The Mahabharata is one of the two major Sanskrit epics of ancient India. It is an epic narrative of the Kurukshetra War and the fates of the Kauravas and the Pandava princes as well as containing philosophical and devotional material, such as a discussion of the four goals of life.
Here we have Asramavasika Parva, the fifteenth, in which Hastinapur is ruled by Pandavas with Dhritarashtra as their head. It details the deaths of Dhritarashtra, Gandhari and Kunti in a forest fire, Vidura preceding them and Sanjaya goes to live in the higher Himalayas.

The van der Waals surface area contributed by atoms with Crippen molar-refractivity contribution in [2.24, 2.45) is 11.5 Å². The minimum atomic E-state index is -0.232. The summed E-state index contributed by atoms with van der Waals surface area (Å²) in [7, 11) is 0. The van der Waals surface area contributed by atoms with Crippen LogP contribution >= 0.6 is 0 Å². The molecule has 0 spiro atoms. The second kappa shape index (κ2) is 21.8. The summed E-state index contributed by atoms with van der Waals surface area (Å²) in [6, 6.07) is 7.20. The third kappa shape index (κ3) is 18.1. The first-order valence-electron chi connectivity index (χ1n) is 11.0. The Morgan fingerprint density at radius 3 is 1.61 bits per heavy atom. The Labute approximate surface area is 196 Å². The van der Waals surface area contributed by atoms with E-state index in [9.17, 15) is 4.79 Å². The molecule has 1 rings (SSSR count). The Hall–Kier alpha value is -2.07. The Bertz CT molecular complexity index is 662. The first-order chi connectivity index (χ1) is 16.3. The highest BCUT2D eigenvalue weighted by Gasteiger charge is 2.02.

Vyasa is a revered figure in Hindu traditions. He is a kala-Avatar or part-incarnation of God Vishnu. Vyasa is sometimes conflated by some Vaishnavas with Badarayana, the compiler of the Vedanta Sutras and considered to be one of the seven Chiranjivins. He is also the fourth member of the Rishi Parampara of the Advaita Guru Parampara of which Adi Shankara is the chief proponent.